Method of Instruction
The earlier method of instruction was dictation. The teacher read a passage from a text and then commented on it, the students writing as he spoke. Sometimes there was an assistant (Mustamli) to read the text or this task might be given to a student. Great freedom in asking questions was allowed. There might be other assistants who went over the day's work with the less gifted students. Later on the practice of dictation lapsed and the teacher lectured freely. After studying a text with his teacher a student received a licence (Ijaza) to teach it. When such a licence went back by a series of teachers to the author of the book it was highly prized. There was also a general licence to teach all the works of the master. The boundary between teacher and student was not sharply drawn. A man might be teacher in one subject and student in another. The teachers were organised in some way. About 800 a man in Egypt held the chieftainship of the teachers which presumes some organization even in those early times though the details are not known.
Payment of Teacher
A strong feeling existed that a teacher, especially of religion, ought not to take pay for his services. Most saw no harm in paying a teacher though some said that he ought not to fix his fee but take what was offered. Later, however, it was usual for teachers to be paid from the endowments of the institution. Still later the emoluments of both teachers and students were estimated in loaves of bread. Some earned their living by trade or profession, such as a weaver, a bookbinder and an engraver of gems.
Subjects of Education
The subjects studied were classified in two ways- those connected with religion and those not so connected.
Subjects Connected with religion
They are those concerned with the Holy Quran, the recitation of the sacred book (Tajwid), the readings, and interpretation, then tradition with the relevant facts about the reporters (Him al rijal) and the abrogating and abrogated verses, law and the principles of law, dogmatic theology and religious observances. As Arabic is the language of the Quran, all studies that aided the understanding of the book come under this head. They are grammar, rhetoric, lexicography, literature and prosody. Further, mathematics and astronomy are needed to calculate the direction of Mecca (Qibla) and for the division of inheritances.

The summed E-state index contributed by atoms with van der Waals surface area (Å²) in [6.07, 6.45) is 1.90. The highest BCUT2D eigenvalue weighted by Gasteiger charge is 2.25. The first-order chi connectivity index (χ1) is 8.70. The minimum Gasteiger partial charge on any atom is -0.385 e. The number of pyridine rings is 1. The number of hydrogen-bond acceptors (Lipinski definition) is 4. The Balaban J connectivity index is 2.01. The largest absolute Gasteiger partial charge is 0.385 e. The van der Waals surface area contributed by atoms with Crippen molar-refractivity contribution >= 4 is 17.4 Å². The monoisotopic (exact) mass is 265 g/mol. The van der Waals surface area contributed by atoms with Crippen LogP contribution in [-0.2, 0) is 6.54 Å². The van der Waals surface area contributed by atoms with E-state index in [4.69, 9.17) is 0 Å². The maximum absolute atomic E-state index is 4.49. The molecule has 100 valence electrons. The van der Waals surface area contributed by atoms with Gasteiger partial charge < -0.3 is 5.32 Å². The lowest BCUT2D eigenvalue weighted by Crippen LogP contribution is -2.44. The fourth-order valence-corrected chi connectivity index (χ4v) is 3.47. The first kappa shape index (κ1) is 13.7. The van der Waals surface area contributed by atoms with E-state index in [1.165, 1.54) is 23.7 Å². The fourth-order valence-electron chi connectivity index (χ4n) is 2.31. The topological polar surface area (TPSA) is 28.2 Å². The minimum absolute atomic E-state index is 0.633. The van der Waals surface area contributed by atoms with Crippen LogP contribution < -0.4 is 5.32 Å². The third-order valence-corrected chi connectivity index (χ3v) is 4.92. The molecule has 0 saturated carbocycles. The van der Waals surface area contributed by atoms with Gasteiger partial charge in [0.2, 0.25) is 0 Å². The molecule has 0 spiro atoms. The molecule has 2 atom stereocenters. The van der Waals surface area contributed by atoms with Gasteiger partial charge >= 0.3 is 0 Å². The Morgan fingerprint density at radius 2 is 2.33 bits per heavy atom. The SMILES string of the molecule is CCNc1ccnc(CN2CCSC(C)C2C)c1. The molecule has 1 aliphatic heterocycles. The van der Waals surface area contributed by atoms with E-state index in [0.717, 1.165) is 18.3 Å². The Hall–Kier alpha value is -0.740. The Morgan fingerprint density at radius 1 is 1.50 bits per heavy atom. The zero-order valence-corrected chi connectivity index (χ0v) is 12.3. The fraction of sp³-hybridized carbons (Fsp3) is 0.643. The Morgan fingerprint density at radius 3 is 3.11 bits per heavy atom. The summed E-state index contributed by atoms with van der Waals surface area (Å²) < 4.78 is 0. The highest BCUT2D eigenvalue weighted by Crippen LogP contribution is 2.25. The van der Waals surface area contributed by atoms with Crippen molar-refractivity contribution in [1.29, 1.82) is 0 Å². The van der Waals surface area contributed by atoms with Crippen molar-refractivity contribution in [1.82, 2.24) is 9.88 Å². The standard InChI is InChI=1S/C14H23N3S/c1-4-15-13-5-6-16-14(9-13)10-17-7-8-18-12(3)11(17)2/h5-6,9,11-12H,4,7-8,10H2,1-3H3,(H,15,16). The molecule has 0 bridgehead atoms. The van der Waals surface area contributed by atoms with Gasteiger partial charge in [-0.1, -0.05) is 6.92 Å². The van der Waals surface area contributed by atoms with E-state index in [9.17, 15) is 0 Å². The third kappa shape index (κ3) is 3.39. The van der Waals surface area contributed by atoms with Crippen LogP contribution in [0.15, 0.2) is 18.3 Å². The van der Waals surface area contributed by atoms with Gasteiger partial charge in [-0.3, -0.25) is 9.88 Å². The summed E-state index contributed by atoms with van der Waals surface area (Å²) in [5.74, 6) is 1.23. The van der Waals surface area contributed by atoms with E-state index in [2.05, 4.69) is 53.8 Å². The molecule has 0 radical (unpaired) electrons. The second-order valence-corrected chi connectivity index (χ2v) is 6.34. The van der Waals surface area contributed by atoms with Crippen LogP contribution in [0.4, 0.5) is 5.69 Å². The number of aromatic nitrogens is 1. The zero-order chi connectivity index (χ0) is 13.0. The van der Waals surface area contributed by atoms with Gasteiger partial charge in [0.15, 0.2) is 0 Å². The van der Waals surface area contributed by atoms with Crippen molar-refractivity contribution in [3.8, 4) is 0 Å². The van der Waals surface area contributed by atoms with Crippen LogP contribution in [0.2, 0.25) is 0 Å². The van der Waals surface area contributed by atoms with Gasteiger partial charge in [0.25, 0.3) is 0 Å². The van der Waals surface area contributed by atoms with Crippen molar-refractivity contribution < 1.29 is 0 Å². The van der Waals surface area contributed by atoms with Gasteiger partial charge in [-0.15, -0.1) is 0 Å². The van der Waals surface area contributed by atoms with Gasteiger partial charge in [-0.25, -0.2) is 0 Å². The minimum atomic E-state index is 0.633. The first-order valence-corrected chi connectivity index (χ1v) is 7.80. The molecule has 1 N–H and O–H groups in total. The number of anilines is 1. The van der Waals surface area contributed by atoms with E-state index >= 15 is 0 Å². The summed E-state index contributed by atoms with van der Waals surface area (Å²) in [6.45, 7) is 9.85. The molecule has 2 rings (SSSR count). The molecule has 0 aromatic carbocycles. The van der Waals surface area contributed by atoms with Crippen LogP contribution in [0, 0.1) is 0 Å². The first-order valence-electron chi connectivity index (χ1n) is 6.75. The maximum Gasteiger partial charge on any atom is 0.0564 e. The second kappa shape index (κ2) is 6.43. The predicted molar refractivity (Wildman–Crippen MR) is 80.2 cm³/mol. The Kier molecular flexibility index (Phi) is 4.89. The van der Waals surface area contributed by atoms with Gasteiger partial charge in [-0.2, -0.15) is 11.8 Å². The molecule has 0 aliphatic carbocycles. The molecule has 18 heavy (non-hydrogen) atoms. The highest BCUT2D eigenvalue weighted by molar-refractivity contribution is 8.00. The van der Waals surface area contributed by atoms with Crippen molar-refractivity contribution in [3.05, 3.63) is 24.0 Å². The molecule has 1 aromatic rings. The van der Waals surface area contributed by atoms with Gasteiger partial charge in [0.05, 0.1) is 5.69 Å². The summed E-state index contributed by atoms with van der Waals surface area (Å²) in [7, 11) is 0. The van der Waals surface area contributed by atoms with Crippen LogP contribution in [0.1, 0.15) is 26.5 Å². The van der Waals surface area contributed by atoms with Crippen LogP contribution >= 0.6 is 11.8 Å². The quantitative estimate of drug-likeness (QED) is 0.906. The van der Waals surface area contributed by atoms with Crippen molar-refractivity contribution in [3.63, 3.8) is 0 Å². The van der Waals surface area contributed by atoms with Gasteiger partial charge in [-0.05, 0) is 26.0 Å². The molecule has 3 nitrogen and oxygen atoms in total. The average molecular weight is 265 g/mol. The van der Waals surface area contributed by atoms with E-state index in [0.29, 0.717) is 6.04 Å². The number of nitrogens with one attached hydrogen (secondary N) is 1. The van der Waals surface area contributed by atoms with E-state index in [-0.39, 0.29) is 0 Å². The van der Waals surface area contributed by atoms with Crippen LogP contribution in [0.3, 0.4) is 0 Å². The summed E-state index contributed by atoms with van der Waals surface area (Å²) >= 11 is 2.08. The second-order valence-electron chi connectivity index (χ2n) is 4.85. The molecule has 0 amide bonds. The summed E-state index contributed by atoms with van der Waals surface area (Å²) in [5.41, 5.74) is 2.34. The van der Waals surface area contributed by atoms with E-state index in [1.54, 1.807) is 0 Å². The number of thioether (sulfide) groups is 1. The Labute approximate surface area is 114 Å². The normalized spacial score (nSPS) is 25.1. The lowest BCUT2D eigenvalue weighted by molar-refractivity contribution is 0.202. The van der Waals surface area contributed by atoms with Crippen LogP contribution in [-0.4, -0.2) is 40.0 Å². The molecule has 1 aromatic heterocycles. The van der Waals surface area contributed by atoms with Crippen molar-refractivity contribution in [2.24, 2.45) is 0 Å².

Subjects not connected with religion
The studies not connected with religion are called ancient studies, natural, philosophical, foreign or 'Aqli' (founded on reason). They are logic, theory of numbers, geometry, astronomy, music-the study of tones and the determination of them by number, natural sciences, i.e. the study of bodies in rest and motion, heavenly bodies, human, vegetable, animal and mineral, including medicine and agriculture, and metaphysics. Philosophy soon disappeared from the mosques. In Spain, philosophy and the science of the stars were taught only in secret because adepts in these subjects were suspected of being free thinkers.
The subjects were also divided into main and auxiliary.
1. The main subjects are theology, ethics, law, principles of law, the Holy Quran and tradition.
2. The auxiliary are grammar, rhetoric, prosody, logic, methodology, mathematics and the terminology of tradition. It seems that even medicine was taught in the mosque. The procedure would have been like that of any other subject for religious respect for the human body prevented experiment and the development of anatomy. Even today when a post-mortem has been performed, all parts of the body must be buried together in readiness for the resurrection.
Respect for the teacher was great. The boy's father was responsible for his body coming into being but the teacher was responsible for his mind. It was better to go wrong after a teacher than to go right without one. Many held that education was not for women, that an educated woman was a danger to her husband. That this view was not universal is shown by the biographical dictionaries of the thirteenth to the fifteenth centuries where hundreds of women scholars are named, particularly as students and teachers of tradition.
Thus Islamic education evolved in a systematic manner down the ages. The one factor that has remained central in Islamic education despite the innovations in the method and curriculum of study, has been the importance given to religious doctrine. It forms the central aspect of the Muslim educational system.